I'm writing a story right now in which there are machines being used to try automate the answering of questions, but the machines have difficulty answering questions about themselves. It's come to my attention that this seems to be related to mathematical logic, and Godel's incompleteness theorems. I've never studied this kind of maths before and wondered if anybody knows of a good place to start?

2. http://www.amazon.com/The-Logic-Book...the+logic+book

That's what I used IIRC.

I think the painting used as an illustration makes it worth all the money.

3. Originally Posted by Dirac
I'm writing a story right now in which there are machines being used to try automate the answering of questions, but the machines have difficulty answering questions about themselves.
This immediately reminded me of the Halting Problem. Of course, this veers off a bit from the pure math logic, but may relate to your story if your machines fit the definition of Turing machines.

4. Originally Posted by notdavidlynch
http://www.amazon.com/The-Logic-Book...the+logic+book

That's what I used IIRC.

I think the painting used as an illustration makes it worth all the money.
Looks pretty decent, thanks. How maths-y is it though? Would prefer to get stuck in with that but I guess I've never actually studied logic so maybe I'm jumping the gun a bit.

Originally Posted by Rhu
This immediately reminded me of the Halting Problem. Of course, this veers off a bit from the pure math logic, but may relate to your story if your machines fit the definition of Turing machines.
The machines are a fairly recent addition to the story and the details aren't clear in my mind. I'm not sure how clear the details will actually need to be so who knows if they are Turing machines? Maybe I'll never find out.

5. If it is a story and not a real life scenario I would just give them "strong" artificial intelligence by means of genetic algorithms...

You're essentially looking for a mathematical version of sentience -- no?

6. Don't try to get out of learning basic logic. It's essential for far more than your story.

7. Originally Posted by prometheus
If it is a story and not a real life scenario I would just give them "strong" artificial intelligence by means of genetic algorithms...

You're essentially looking for a mathematical version of sentience -- no?
I don't really want them to be sentient, no. More like http://en.wikipedia.org/wiki/Automated_theorem_proving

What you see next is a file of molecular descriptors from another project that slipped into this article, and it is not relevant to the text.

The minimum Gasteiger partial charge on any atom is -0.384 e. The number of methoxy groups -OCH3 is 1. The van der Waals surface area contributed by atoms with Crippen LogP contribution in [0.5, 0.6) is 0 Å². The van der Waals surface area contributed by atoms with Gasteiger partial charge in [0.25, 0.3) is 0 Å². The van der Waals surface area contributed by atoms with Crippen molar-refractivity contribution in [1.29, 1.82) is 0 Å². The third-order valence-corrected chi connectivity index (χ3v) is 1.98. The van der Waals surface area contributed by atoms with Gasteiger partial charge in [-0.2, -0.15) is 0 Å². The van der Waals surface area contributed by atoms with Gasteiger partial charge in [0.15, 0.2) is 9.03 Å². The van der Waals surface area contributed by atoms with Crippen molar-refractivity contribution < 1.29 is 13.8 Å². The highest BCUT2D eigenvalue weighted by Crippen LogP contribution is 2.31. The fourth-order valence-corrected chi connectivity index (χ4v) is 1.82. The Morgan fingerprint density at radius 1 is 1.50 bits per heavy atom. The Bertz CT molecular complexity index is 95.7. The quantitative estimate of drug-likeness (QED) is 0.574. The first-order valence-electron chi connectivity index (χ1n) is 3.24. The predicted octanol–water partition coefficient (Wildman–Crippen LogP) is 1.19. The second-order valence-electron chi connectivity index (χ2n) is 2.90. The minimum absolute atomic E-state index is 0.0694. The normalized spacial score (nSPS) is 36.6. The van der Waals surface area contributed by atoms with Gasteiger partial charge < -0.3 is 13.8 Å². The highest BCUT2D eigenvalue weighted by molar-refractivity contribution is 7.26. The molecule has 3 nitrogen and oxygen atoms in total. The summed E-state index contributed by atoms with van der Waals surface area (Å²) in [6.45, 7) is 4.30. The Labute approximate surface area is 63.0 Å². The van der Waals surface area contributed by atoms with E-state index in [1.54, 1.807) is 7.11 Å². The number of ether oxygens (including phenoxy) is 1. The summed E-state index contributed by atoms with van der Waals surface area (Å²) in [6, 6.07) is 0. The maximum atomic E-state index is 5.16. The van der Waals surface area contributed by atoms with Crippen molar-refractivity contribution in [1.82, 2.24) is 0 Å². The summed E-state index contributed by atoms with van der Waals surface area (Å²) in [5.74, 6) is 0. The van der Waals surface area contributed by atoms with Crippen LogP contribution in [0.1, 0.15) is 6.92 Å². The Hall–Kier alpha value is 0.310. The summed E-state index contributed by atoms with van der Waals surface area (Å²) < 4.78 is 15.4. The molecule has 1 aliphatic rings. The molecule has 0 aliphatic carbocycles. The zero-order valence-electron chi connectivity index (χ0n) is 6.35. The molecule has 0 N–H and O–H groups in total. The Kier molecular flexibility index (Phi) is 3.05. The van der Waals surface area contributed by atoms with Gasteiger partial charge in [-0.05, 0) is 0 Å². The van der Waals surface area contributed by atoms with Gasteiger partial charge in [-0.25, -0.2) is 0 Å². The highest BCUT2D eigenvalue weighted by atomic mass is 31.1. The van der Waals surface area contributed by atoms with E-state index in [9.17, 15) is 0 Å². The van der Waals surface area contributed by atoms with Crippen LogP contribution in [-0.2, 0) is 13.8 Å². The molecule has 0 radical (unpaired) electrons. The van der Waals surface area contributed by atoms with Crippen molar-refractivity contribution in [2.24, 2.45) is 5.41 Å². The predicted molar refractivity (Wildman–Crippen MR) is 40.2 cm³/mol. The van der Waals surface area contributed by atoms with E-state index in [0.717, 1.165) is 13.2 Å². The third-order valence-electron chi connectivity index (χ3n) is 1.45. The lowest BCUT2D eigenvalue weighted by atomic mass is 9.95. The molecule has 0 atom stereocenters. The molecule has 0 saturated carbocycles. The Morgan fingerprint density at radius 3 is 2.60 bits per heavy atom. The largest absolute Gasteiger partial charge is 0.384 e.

Originally Posted by notdavidlynch
Don't try to get out of learning basic logic. It's essential for far more than your story.
Yeah I sort of know that you're right though. Seems kinda dry to me without the maths though :P Also, if I'm going to buy an expensive book I'd like it to actually get to the stuff I'm primarily interested in. Maybe I'll be able to find a pdf of it though.

8. Originally Posted by Dirac
Also, if I'm going to buy an expensive book I'd like it to actually get to the stuff I'm primarily interested in.
You mean like digital logic? I used this for my digital logic design class, but it's pretty computer-focused. I used this for my discrete math class and it's more general and mathy. Both are available for free on tpb.

9. Originally Posted by Dirac
I'm writing a story right now in which there are machines being used to try automate the answering of questions, but the machines have difficulty answering questions about themselves. It's come to my attention that this seems to be related to mathematical logic, and Godel's incompleteness theorems. I've never studied this kind of maths before and wondered if anybody knows of a good place to start?
If I understand your intent, you could always just ask the machine, right? ... "Is there any question you cannot answer?" ... or more correctly "Is there any question you cannot answer correctly and in finite time?"

If the machine is a deterministic Turing machine (the model of pretty much every [Turing-complete] machine we know), there are questions it certainly can't answer, proven by (as Rhu mentions) the "Halting Problem" and other undecidable problems.

If it is a clever machine (which it sounds like it is), it will be able to give you a question it cannot answer and then you can ask that question. Otherwise you win at step 1.

Would this work for your story?

10. At one time I thought the "problem" with any sort of logic is that it starts with assumptions.

But then I heard someone say that philosophy is a game. I stopped thinking of problems and started playing after that.

Maybe losing oneself is a consequence?

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